Requested by Devotional Hooli… ***
A fine debut LP by Noah House Of Dread on the mighty ONU Sound Record label. One of the best and most consistant record labels to have released material throughout the 1980’s.
The second and final Noah House Of Dread LP is also decent fare, released on Noah Records in 1988.
Text below ripped from the ONU Sound website – skysaw.org
Noah House Of Dread was a vehicle for the alternate incarnation of ex-Creation Rebel master percussionist Bonjo Iyabinghi Noah a.k.a. Bonjo I, whose talents also provided the centrepiece of the about to be created African Head Charge. So the primary purpose of Noah House of Dread was as an outlet for Bonjo to “let off” and satisfy his yearnings as a vocalist and band leader. This contrasted with AHC’s then virtual studio collective with an experimental angle – mainly percussion-based with early experiments in “captured” or sampled sound as explored by producer Adrian Sherwood.
The line-up of Noah House of Dread was: Drums – Eskimo, Bass – Ever, Guitar – Danjuma / “Crucial” Tony, Piano – Bubblers, Horns – Nicky Norris / Jah Globe / Deadly Headley / Flash / Rudy, Vocals – Bonjo I a.k.a. Noah, Percussion – Bonjo I a.k.a. Noah, Harmony – The Heart Choir.
The album release of “Heart” in October of 1982 (ON-U LP20) was prefaced by the appearance of a 10″ discoplate in June of the same year (ON-U DP6), featuring versions of both “Murder” (with dub outing) and “Stand Firm” – the latter of which was to be sampled for the remix of Prince Far I’s “Water The Garden” for 1988’s Volume 2 of “Pay It All Back” (ON-U LP42). Both tunes were featured on the album and are excellent examples of Bonjo’s roots chanting style which he developed and refined to such excellent effect within the touring form of African Head Charge.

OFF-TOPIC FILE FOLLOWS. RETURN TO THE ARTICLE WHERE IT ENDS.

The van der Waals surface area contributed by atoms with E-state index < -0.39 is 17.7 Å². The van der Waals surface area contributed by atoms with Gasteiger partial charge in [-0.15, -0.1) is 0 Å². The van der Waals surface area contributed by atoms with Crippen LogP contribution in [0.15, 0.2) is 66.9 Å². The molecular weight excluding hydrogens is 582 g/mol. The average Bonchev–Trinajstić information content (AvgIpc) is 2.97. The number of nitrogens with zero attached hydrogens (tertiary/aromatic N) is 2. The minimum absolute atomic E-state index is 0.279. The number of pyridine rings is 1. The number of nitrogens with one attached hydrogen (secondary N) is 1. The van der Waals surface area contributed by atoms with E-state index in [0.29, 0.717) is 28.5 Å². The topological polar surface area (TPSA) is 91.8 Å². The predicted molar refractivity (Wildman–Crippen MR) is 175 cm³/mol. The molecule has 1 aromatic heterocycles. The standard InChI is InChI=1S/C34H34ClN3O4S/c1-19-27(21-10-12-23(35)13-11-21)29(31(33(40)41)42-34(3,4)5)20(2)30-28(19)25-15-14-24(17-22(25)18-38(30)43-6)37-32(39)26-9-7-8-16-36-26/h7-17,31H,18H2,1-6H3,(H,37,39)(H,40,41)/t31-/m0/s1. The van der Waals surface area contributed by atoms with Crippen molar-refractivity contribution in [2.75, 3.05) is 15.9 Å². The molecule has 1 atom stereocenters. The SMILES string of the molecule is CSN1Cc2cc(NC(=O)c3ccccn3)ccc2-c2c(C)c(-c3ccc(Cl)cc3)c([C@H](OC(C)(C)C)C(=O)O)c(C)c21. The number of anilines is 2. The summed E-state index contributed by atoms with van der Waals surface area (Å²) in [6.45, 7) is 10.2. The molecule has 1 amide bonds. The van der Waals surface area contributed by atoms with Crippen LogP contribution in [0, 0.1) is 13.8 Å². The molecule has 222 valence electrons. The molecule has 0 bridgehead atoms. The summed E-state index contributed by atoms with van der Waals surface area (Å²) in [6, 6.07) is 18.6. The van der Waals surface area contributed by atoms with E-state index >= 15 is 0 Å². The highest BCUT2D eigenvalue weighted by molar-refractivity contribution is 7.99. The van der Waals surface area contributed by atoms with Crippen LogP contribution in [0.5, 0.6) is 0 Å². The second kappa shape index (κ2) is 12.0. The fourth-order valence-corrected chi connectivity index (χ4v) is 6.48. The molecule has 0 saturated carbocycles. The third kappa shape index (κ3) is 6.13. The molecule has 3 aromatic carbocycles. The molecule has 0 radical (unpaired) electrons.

When Bonjo’s parents sent for him to come to England he ran away into the hills. His brothers were sent to fetch the errant youth and he finally arrived in London in the late sixties. His first real encounter with the music business was as a roadie for Dandy Livingstone and his band, who were experiencing some chart success on the back of the skinhead connection with tunes like “Reggae In Your Jeggae”. No one knew of Bonjo’s percussion skills which only came to light one night when the band’s conga player failed to turn up for a gig and Bonjo stepped in.
Some jealous encounters ensued but the positive result was that Bonjo decided to invest in a drum! Later on Bonjo was invited, and accepted, an invitation from Clem Curtis to join the Foundations who were still enjoying touring success on the back of their 1968 monster hit “Build Me A Buttercup”. Bonjo really enjoyed the trappings of this exposure to an adoring public:
“In those days I was wild!”
Bonjo’s reintroduction to playing the music of his heritage came via Charlie “Eskimo Fox” who played in both UK reggae fusion outfit Freedom Fighter and the UK/JA band Creation Rebel. Adrian Sherwood remembers being introduced to Bonjo by Desmond “Fatfingers” of Creation Rebel, the band who were to provide the physical vehicle for Bonjo’s entry into the eventual and very crazy world of On-U Sound.
After Bonjo returned to Ghana in the mid 1990s and started producing his own material, including releases on his own “Bonjo (I)” label, he continued to record as Noah House Of Dread and African Head Charge. While the former name is now seemingly defunct the first new Sherwood-produced African Head Charge tracks for 10 years welcomely appeared in 2003.
*** I do not really do requests, but just fancied listening to this after D.H. mentioned it, so here it is… If browsers start listing thier favorite 10 musical moments for me to upload on any comments then prepare to be disappointed!